As was said by Bowen, L. J., in Thomas v. Quartermaine, 18 Q. B. D. 685, 694: "the ideas of negligence and duty are strictly correlative, and there is no such thing as negligence in the abstract, negligence is simply neglect of some care which we are bound by law to exercise towards somebody." It is a long established general rule that the manufacturer of an article is not liable to those who have no contractual relations with him for injuries resulting from negligence in its manufacture. This has been based on the various grounds of the absence of a legal duty to the plaintiff to use care in making the article; the break in the chain of legal causation; and the multiplicity of suits thought likely to result if the action were allowed. Lebourdais v. Vitrified Wheel Co. 194 Mass. 341. Windram Manuf. Co. v. Boston Blacking Co. ante, 123, and cases cited. Winterbottom v. Wright, 10 M. W. 109. Huset v. J. I. Case Threshing Machine Co. 120 Fed. Rep. 865. This general rule is subject to certain well settled qualifications or exceptions. One, which recognizes the liability to third persons on grounds of negligence in the preparation of food for human consumption, is not applicable here, and need not be discussed. Wilson v. J. G. B. S. Ferguson Co. 214 Mass. 265, 48 L. R. A. (N. S.) 219 note. Another established exception recognizes the existence of a duty of care in favor of strangers to the contract, where the product is inherently or commonly recognized as dangerous to human life or health; such as poisonous drugs and explosives. Thomas v. Winchester, 6 N.Y. 397. Carter v. Towne, 98 Mass. 567. Wellington v. Downer Kerosene Oil Co. 104 Mass. 64. Thornhill v. Carpenter-Morton Co. 220 Mass. 593. And there is a tendency in certain courts to extend this doctrine to cases where an article not inherently dangerous becomes so by reason of negligent preparation. MacPherson v. Buick Motor Co. 217 N.Y. 382. Johnson v. Cadillac Motor Car Co. 261 Fed. Rep. 878.
In the present case there was no evidence that Schumacher feed, in its ordinary state, was harmful to poultry. The testimony was all to the contrary; including that of the plaintiff, who had used it for two or three years before his loss early in 1918. The complaint against the feed then bought by him is that salt, although commonly used as a desirable ingredient in commercial poultry feeds, was present in too large quantity; that this excess quantity was due to negligence in the process of mixing, and that it was responsible for the death of the poultry.
In instructing the jury as to the law applicable the presiding judge adopted the following requests submitted by the defendant: "Two: Upon all the evidence there is no evidence that the device used by the defendant in the preparation of the product used by the plaintiff was not reasonably adapted to the safe and proper and careful preparation of the same." "Three: Upon all the evidence there is no evidence that the methods of manufacture used by the defendant in the preparation of the product used by the plaintiff were not reasonably adapted to the safe and proper and careful preparation of the same." "Thirteen: A manufacturer of an article of food for poultry which is not inherently dangerous to poultry is not liable in an action of tort for negligence, for injuries due to negligence in manufacture." "Sixteen: A manufacturer of feed for poultry is not bound at his peril to know that particular lots of his product are not dangerous to animals and poultry if fed to them." "Fifty-two: If you find there were lumps of salt in the Schumacher feed used by the plaintiff, that fact is not of itself evidence of negligence of the defendant in the mixing or sale of the feed." Regardless of whether these instructions were too favorable to the defendant, they became the law of the case. Applying the law as thus stated to the facts disclosed in the record, we find no warrant for a verdict in favor of the plaintiff on the basis of negligence.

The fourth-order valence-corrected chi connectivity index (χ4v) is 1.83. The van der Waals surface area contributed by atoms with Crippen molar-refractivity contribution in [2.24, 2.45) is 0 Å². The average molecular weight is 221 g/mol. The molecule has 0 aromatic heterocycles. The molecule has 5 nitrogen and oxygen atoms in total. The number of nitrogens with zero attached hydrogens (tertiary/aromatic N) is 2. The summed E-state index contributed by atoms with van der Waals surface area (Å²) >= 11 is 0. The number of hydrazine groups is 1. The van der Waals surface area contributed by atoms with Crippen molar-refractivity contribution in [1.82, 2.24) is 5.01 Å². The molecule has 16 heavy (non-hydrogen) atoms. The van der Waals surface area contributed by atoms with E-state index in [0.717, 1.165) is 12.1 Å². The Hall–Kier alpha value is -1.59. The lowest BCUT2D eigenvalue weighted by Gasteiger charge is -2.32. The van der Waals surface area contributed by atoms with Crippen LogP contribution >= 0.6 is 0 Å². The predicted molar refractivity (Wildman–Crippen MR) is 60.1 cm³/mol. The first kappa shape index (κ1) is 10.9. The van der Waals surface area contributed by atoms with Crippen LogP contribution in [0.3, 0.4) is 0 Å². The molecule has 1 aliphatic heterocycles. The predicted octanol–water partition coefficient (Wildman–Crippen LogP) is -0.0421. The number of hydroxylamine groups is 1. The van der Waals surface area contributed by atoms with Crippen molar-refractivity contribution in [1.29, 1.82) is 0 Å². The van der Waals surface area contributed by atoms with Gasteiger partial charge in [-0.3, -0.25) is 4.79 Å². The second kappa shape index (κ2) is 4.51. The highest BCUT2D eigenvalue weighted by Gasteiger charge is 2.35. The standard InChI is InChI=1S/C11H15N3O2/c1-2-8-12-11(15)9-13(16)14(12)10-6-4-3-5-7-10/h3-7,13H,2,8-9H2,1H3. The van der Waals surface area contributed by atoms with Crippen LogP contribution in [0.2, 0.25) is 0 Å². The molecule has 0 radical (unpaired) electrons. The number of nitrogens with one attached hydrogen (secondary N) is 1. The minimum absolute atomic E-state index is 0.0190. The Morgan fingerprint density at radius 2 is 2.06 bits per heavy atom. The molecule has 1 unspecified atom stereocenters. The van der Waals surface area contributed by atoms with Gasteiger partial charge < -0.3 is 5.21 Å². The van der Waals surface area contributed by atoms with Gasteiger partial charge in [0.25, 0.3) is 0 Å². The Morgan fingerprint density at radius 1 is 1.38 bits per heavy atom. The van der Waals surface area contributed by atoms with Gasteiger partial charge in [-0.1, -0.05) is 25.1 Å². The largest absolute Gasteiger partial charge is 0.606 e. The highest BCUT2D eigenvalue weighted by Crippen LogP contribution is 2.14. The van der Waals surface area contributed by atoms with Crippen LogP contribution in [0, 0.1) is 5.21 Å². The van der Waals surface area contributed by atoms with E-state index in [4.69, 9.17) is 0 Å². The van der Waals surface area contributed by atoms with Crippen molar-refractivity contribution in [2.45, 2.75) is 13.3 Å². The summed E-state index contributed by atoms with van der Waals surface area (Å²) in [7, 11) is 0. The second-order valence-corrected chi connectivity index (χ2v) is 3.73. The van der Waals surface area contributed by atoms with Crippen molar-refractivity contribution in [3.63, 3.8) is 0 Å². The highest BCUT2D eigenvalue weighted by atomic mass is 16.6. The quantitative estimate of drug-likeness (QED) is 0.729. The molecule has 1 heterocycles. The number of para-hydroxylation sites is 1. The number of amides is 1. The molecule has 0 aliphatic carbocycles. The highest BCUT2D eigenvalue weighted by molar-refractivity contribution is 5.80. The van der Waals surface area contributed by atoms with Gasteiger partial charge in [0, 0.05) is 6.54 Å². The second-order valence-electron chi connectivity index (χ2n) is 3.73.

The plaintiff also argues that he was entitled to recover on the ground of deceit. As already appears, the declaration sounded in negligence, and did not contain the requisite elements of an action of deceit, tersely stated by Church, C. J., in Arthur v. Griswold, 55 N.Y. 400, 410, as "representations, falsity, scienter, deception and injury." However, as no question of pleading was raised, and the issue of deceit was involved in the trial, we consider this aspect of the case. Roberts v. Anheuser Busch Brewing Association, 211 Mass. 449. The charge does not seem to contain an instruction to the jury as to what the plaintiff should prove to establish liability based on deceit. And this issue was confused with that of negligence when the judge said: "Now, if you are satisfied that the plaintiff is entitled to recover, he having shown negligence on the part of the defendant, that representations made by the defendant were not true, the representations caused him to buy this brand of feed, if you find negligence on the part of the defendant then you go to the question of the plaintiff's due care." At the end of the charge the judge gave these requests of the defendant, which thereupon became the law of the case: "Nineteen: Statements upon which an action of deceit may be founded must be statements of fact, not of opinion." "Twenty-two: Upon all the evidence the only statements of the defendant in regard to Schumacher feed on which the plaintiff relied were only 'sellers' talk.' " "Twenty-three: Honest statements of opinion will not found an action for deceit even though the opinion is not a correct one." "Twenty-five: Upon all the evidence there is no evidence that the defendant did not believe the statements made by it as to Schumacher feed." The defendant also requested the following: "Twenty: Upon all the evidence there is no evidence of any misrepresentation of fact by the defendant in any statement on which the plaintiff relied." This the judge gave; adding, however, subject to the defendant's exception, "but I refer you to exhibits three and four in reference to that." Exhibit 3 was a circular letter sent by the defendant to the plaintiff, dated June 30, 1916, giving a summary of a test made by the Massachusetts Experiment Station, as to the digestibility of Schumacher feed. Exhibit 4 was an extract from an advertising booklet of the defendant. From its context the following detached sentences are now selected by the plaintiff: "Always uniform in quality . . . Absolutely safe to feed . . . The ideal feed for all farm animals." In view of the above quoted charge of the judge as to statements of opinion, and "Sellers' talk," it is difficult to see how these exhibits could properly modify request twenty. The natural effect of referring the jury to them, without any explanation of their proper legal effect, was to practically nullify the request itself, and was prejudicial error.
It should be added that there is neither allegation nor proof that the defendant sold this particular shipment to its customer, the Whitney Coal and Grain Company, knowing that the feed was unfit for poultry. See Windram Manuf. Co. v. Boston Blacking Co. ante, 123.